We spent about another hour of trading things back and forth online while talking about stuff. Then we went into the room that had a piano and she had a guitar. Adele had two starts of songs—she had the first couple of lines to what turned out to be “Rumor Has It” and several lines of what turned out to be “Someone Like You”. I just gravitated right away to the super sad one. So we launched into working on that one for about two days. It was a pretty continuous effort the whole time. It was intense, because I think we knew we were on to something good. We pushed each other in both the musical and the lyrical type.
“Someone Like You” won for Best Pop Solo Performance in the original demo version with you on piano—how was this decision reached at the time?
You know what happened? It was interesting because by the end of the first day, we were maybe two-thirds of the way done with the song. She came with the guitar, vocal and the beginning of the verse, so I started playing it on piano. And she immediately said, “Well, that’s a lot more inspiring.”
Then we made it through the first verse and we wrote the pre-chorus that goes, “I hate to turn up out of the blue.” By the end of the day we had most of the piano and I tried to make it most like a performance as possible, so it would be inspiring for her to sing to. We left the studio with maybe two-thirds of the song. Adele had to run, so we both left with a rough mix to listen to in our cars. I remember it didn’t have the bridge, it was missing some if not all of the second verse, and the choruses were a little bit different. But when we came back the next morning I said to her very openly, “What do you think of our song?” She said, “I played it for my manager and me Mum.”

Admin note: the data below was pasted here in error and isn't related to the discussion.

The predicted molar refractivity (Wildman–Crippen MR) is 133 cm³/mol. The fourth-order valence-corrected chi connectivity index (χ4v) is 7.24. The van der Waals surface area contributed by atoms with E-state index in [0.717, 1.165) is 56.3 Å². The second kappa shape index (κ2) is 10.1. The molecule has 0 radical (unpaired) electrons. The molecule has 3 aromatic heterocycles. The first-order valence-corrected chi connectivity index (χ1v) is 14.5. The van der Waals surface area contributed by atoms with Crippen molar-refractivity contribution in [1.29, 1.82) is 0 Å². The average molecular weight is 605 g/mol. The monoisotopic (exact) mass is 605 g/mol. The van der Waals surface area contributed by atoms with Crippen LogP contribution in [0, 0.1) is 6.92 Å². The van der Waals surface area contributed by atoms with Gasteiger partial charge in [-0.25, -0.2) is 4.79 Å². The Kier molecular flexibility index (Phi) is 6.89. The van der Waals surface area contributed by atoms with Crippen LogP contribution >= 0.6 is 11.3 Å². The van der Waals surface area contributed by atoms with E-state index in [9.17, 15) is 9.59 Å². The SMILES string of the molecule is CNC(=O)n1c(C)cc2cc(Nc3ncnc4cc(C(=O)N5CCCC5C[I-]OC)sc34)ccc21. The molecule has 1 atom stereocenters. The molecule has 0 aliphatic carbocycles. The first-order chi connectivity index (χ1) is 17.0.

I was a little worried, because I really hate playing works in progress for people. It’s kind of unfair—people don’t really get the picture and they end up forming opinions before it’s created almost. I said, “Oh wow, well what did they think of it?” And she said, “Well my manager loved it and me Mum cried.” So I thought how we might be onto something. The second day was almost grueling. Adele had a deadline: she had to drive up to Malibu to play some songs to Rick Rubin and the rest of her label team. We just hauled ass to get the thing done and beautifully recorded. I had to rerecord a couple of the choruses because her voice was even more raw and emotional sounding on the second day. So we went back and redid a bunch of that. Every minute was spent either recording or pounding away to make sure the melody or the lyrics were really great.
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She told a friend of mine afterwards that it was the hardest she ever worked in a writing session. Then she laughed and joked to the friend, “Don’t write a song with Dan, he’ll wear you out! He made me work harder than I ever worked before.” But I think we both knew we were onto something and we knew we had to get something done before she went to this song listening session. It was a wonderful deadline—it was perfect. To be perfectly honest, part of my mindset was since Rick was going to produce these songs that Adele and I wrote, I was trying to make the demo as good as possible. We did it totally audiophile, we made sure the piano was recorded great and the vocal was too. My engineer Phil Allen’s hair was standing on end during the whole thing. I was just thinking, I’m making a demo that’s going to blow Rick Rubin’s mind.